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X-Games Thoughts (repeat thread)
Topic: X-Games Thoughts (repeat thread) (Read 1193 times)
X-Games Thoughts (repeat thread)
November 06, 2001, 11:46:00 AM »
Thought I'd repost the thoughts and feedback from our first session of the Pool. The complete thread is in X-Games Update (1) under the Actual Play thread. This is the Forge home for the
, however, so it seems polite to place some content here. Sorry I haven't done it earlier.
1. My Impressions:
First off, let me say I had a blast. The story started slow, in large part because the players began in Kooren’Dar’s residence and went through some low-key roleplaying to settle into their characters. Once they got to the meat of the confrontation, everything moved like greased lightning. I didn’t have to do much; when the players shed their initial timidity, the dice started to fly. I didn’t keep precise count, but I’d guess we made about eighteen to twenty rolls over the course of the evening. And virtually all were Trait rolls.
We heard a lot of Monologues of Defeat. (James asked me to try this rule. It’s the inverse of the MoV; if you roll no ones but any sixes you may choose to take a Monologue of Defeat.) The players seemed to relish the ability to narrate outcomes. In fact, the MoD use resulted in more vicious hosings than I’d have dealt out. When Artus “deep sixed” a Trait roll on his trait of Shadow Mage Apprentice, for instance, he used his MoD to declare that his Shadow-tainted side took over and turned his magics to evil. He tried to regain control, calling for a Trait roll on ‘Hatred of the Shadow,’ but failed again with a six. This time, he used his MoD to describe how his shadow spirits ripped the refugees apart and devoured their souls to feed his dark appetites. Whew.
Dennis used an MoD to save himself, but he timed it perfectly, turning himself to stone at a point where it took him out of events for awhile but kept him from being torn apart by a pack of Dauthi Jackals (I used Magic cards for inspiration).
All in all, the evening turned out to be one of the most fun, unpredictable sessions I’ve ever run.
2. What Worked:
Clearly, the MoV and MoD mechanics work very well to generate and propel story. It felt like strapping the narrative to a jet engine, and I as narrator had long stretches where all I had to do was nudge folks or update small matters in the scene.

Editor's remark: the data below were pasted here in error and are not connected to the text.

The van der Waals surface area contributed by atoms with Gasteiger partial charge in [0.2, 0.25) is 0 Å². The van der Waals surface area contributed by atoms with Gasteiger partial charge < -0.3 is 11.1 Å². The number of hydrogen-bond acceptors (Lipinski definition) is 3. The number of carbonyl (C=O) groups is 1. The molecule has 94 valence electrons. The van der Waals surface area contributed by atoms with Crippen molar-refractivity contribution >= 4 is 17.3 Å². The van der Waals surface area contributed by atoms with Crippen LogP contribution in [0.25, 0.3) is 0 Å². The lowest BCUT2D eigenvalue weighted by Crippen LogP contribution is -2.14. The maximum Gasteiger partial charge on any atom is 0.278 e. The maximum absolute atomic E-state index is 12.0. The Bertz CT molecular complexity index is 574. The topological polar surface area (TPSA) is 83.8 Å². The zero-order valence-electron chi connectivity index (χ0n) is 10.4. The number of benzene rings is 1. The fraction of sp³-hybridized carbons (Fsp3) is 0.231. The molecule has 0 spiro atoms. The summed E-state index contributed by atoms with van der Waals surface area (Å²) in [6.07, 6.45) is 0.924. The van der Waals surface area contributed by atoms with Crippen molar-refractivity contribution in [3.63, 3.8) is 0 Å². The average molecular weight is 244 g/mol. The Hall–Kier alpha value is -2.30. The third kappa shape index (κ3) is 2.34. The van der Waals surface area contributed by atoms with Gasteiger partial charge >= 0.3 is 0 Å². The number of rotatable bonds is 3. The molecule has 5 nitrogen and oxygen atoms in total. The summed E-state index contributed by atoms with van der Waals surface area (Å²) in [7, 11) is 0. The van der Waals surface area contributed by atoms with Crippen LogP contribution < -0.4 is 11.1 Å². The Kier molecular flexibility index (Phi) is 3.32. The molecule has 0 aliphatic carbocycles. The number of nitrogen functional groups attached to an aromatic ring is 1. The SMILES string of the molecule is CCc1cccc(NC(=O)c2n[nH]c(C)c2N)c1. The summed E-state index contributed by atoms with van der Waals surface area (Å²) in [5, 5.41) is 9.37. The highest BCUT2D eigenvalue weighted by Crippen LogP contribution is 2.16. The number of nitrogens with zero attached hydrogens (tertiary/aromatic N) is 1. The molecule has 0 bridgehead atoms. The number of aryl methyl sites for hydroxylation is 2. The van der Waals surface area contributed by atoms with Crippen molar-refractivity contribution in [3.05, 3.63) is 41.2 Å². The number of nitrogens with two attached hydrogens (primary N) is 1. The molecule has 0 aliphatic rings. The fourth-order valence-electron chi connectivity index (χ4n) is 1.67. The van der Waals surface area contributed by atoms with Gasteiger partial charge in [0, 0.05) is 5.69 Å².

Every roll moved the story forward. Every roll was significant. That’s a far different feel from other systems where you may achieve a number of “nothing important happens” or “something incremental happens” results, stuff like one hit point damage in DnD, to use a hackneyed combat example.
Players felt free to kibitz and offer suggestions for each other’s MoV’s and MoD’s. That was nice. Everyone was engaged throughout the session; no one had a long stretch of dead time, and it looked as though everyone was equally excited about the other players’ stories.
Die rolls felt exciting. Whenever someone rolled, everybody perched on the edge of his seat, and I don’t remember ever hearing so many cheers or whoops ‘n hollers at dice results, especially with the MoD’s. Matt took an MoV at one point when he was out of Pool dice, which had a nice story twist.
Jeff adopted Actor stance for the most part, Dennis was mostly in what I’d call Author stance, but with a very character-centered perspective. Matt seemed to flick between Author and Actor stance. I think the Stances impacted the way they used their Director power. This isn’t a critique, merely an observation. The cinematography differed depending on the player. Basically, Jeff’s MoV’s and MoD’s felt very much like critical successes or critical failures, and his descriptions of combat were fairly specific. Dennis carried more emotion with his declarations and included personal backstory asides with some of his narrations. Matt took a more low-key, impressionistic approach. Both he and Dennis fell into the crit success/failure perspective, but to a much lesser extent than Jeff (despite the fact their successes and failures were MUCH more spectacular).
Handling time was next to nil. Players made decisions quickly and reading dice results couldn’t be easier. When faced with an MoV or MoD, some pondering occurred, but given the helpful attitudes that prevailed, this pause didn’t amount to a delay. In no case did a player’s narration take significant time to think up or deliver.
As players, we clearly need to triangulate to a better sense of the middle ground. Though exciting, the story did seem to veer between extremes. Players had few guidelines to help them judge how far to go, and the tendency to see Traits as Skills and Attributes rather than narrative character hooks added a degree of confusion, as did the critical failure/success view of MoD/MoV results. I don’t see this as a problem so much as evidence that The Pool represents a radical shift from most RP system thinking that takes getting used to.